Sitting in a vinyl booth at an upscale French restaurant in his native Toronto, Daniel Caesar is multitasking, leading the creative planning for his upcoming tour stop in Asia as he fields scheduling questions from his team of young creators with bubbly excitement. He has a toothy smile and a warm laugh — in contrast to the somber, reflective mood of the music that thrust him into the spotlight during the past year.
All the attention, he says, “is weird — it’s cool, it’s awesome, but it’s pressure, because I realize that everything I say matters more, so I have to choose the things I say carefully.”
At 22, Caesar has become one of R&B’s most talked-about talents, even though — or perhaps because — he’s more of a classic soul man than a trend-chaser. His debut album, Freudian, released in August 2017, secured him two Grammy nominations: best R&B album (alongside Bruno Mars, SZA and Kehlani) and best R&B performance for album single “Get You” featuring Colombian-American singer Kali Uchis, which peaked at No. 11 on Billboard’s Hot R&B Songs chart. In 2017, he performed on Late Night With Seth Meyers and The Late Late Show With James Corden, and premiered a new track, titled “First World Problems,” alongside Chance the Rapper on The Late Show With Stephen Colbert. Former President Barack Obama put Caesar’s “Blessed” on his annual personal playlist of favorite songs of the year alongside artists like Harry Styles and Kendrick Lamar. To date, Freudian has earned 353 million on-demand streams in the United States and accrued 234,000 equivalent album units, according to Nielsen Music.
While other contemporary R&B artists cross over with a blend of bravado and contemporary hip-hop production, Caesar’s sensual music doesn’t sound like today’s trap-leaning hits. “He’s blessed with a timeless voice,” says Uchis. “I remember first hearing his songs and wondering how he hadn’t blown up already.”
Freudian trades the glamour of the club for the authenticity of everyday experiences. “The way I can justify how well [my music is] doing and exactly why that is is because I went through it,” explains Caesar. “And I know it came from a real place. [Listeners] cling to it; they need it.”
With the help of a team of creative collaborators including Jordan Evans and Matthew Burnett (Drake, Eminem), Caesar has done all this without a major label. It’s a notable feat for an artist operating in a system where independent success tends to result in a corporate deal. “We sat through a lot of pleasant label meetings,” he says, “but none of them reflected the value we placed on our work.”
Originally from the working-class city of Oshawa, Ontario, Caesar got his start singing in Seventh-day Adventist churches with his three brothers. After being kicked out of his predominantly white, Christian private school for a marijuana-related infraction, Caesar moved to Toronto at 17, falling into the tumultuous romantic relationship that would inspire his later songs. “It was fun at the time,” he says. “Then it got not fun at all. The feeling of being understood can be addicting; it makes you stay in relationships you don’t want to be in.”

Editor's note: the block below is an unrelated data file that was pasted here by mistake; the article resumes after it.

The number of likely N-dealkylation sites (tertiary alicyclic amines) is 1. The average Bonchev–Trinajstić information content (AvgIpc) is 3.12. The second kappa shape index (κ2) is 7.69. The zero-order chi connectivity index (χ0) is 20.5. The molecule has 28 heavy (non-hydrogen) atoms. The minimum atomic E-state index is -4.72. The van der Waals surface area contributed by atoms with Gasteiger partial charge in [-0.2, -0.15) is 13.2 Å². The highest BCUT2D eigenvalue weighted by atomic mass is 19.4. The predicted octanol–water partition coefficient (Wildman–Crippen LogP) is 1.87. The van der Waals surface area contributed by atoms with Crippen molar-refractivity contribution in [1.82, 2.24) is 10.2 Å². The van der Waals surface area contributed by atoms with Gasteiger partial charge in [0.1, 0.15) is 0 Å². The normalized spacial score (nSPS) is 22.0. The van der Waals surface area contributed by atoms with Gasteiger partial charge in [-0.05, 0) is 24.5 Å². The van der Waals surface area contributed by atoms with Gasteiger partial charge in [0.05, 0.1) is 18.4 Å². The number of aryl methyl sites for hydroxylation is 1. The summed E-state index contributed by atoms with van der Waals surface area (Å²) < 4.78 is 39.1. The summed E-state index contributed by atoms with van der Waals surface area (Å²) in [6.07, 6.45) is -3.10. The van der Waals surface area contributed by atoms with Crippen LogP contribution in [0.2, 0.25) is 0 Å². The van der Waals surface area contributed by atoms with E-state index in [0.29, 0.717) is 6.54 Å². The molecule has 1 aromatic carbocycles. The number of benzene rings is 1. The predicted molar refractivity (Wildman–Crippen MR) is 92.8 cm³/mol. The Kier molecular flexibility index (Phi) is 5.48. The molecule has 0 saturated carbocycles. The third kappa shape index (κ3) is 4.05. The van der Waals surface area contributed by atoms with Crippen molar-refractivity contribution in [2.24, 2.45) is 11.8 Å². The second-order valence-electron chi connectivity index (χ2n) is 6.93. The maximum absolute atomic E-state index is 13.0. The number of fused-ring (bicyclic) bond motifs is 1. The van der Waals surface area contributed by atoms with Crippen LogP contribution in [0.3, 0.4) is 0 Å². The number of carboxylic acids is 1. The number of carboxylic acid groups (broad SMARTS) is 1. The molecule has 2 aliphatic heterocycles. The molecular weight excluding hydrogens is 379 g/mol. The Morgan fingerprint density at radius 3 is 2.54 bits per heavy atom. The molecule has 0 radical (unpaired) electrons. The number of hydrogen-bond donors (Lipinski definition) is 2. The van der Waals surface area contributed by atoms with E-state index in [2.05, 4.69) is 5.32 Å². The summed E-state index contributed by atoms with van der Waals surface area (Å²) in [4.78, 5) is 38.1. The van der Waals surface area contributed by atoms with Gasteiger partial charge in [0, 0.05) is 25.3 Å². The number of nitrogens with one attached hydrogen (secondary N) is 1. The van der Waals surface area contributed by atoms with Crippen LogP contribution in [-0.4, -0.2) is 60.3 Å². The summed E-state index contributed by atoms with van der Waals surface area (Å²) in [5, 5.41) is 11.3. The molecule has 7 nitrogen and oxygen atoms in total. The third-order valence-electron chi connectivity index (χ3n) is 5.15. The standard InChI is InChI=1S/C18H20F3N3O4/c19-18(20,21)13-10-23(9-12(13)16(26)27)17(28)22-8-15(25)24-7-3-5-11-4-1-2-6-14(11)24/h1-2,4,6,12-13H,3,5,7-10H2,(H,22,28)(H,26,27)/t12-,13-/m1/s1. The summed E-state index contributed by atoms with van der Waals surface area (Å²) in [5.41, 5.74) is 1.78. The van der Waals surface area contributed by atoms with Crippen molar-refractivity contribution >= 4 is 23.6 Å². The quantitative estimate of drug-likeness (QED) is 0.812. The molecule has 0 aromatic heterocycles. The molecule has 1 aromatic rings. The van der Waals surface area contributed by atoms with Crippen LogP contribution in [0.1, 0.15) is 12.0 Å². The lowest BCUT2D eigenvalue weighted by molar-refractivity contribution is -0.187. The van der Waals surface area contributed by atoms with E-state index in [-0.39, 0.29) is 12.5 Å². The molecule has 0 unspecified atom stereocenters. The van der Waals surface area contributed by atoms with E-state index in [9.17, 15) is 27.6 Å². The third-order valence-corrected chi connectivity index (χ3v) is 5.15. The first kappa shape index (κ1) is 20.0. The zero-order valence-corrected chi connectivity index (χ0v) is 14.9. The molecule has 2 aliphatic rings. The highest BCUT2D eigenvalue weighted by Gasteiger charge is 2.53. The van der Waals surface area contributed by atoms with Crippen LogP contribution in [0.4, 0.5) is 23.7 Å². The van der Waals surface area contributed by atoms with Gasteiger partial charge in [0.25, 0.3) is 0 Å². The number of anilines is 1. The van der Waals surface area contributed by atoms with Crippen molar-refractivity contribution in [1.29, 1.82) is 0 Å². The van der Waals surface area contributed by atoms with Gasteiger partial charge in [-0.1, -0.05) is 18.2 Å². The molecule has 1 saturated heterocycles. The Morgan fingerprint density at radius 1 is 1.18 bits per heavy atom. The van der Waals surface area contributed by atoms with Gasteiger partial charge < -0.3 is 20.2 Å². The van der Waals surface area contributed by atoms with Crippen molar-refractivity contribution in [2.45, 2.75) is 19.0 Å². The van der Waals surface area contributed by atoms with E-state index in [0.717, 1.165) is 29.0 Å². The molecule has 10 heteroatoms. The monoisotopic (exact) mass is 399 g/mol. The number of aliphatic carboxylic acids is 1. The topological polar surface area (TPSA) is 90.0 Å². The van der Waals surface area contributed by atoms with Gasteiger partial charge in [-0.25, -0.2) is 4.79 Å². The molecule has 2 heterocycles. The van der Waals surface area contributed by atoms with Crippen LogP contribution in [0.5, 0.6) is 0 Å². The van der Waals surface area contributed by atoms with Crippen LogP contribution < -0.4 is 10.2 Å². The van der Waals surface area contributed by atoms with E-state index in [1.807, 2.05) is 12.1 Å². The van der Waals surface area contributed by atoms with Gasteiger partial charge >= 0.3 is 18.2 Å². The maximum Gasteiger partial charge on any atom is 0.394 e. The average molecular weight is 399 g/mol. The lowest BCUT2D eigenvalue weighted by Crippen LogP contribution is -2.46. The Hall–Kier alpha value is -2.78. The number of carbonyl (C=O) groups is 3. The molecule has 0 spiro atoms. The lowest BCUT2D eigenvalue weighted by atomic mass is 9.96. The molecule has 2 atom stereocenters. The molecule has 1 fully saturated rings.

His first EP, 2014’s Praise Break, attracted notice for what it didn’t sound like: the moody, synth-driven tone usually associated with Toronto R&B. On his 2015 EP, Pilgrim’s Paradise, he crafted psychedelic lullabies inspired by love and loss themes he carried over to Freudian: “My life’s a spectacle, a sad story/Perhaps I’ll find my way to the glory,” he sings on the unexpectedly swaggering “Hold Me Down.”
Freudian showcases Caesar’s skill as a talented multi-instrumentalist (he plays guitar and piano), moving between the fullness of gold-toned strings and sparse melodies reminiscent of D’Angelo. Caesar brought in an all-female cast of features — Syd, Charlotte Day Wilson, H.E.R. and Uchis — to offer perspectives from both sides of the romantic equation. “We didn’t set out to only have female vocalists,” he says. “For every song, we thought, ‘This person would be great for it,’ and it was a female every time. You only get one side of the story if it’s too much masculine energy. It’s just logical to me to try and balance myself out.
“People want to feel like they’re being heard,” he continues. “So all the feelings and thoughts that we go through that are socially unacceptable, less than ideal — if they can see someone else going through it, someone that they respect, then it makes them feel different about their own situation.”
While he has yet to confirm any plans for new music, Caesar intends to tour Europe and Australia this year, play Coachella — and, of course, attend the Grammys, all with a newfound perspective on how to navigate his sudden rise and the responsibilities it brings. “I didn’t realize the power that I have,” he says. “But now? I’m coming to understand it.”
Meet 2018’s R&B Class
Three artists poised for breakout success in 2018.
Britain’s Smith made waves with her 2016 debut Project 11 EP, then Drake tapped her for two tracks on 2017’s More Life. She has already secured a 2018 Critics’ Choice BRIT Award and a breakthrough single, “On My Mind.”
Hailing from Chicago, Lenae independently released her debut EP, Moon Shoes, in August 2015. She followed with the Midnight Moonlight EP in 2017, amassing 16.5 million on-demand U.S. streams, according to Nielsen Music.
The X Factor UK 2014 contestant became a DJ Mustard protégée when he discovered her on Instagram. The producer helmed her debut Time EP in 2016, which Mai followed with a pair of EPs and an opening slot on Kehlani’s 2017 tour.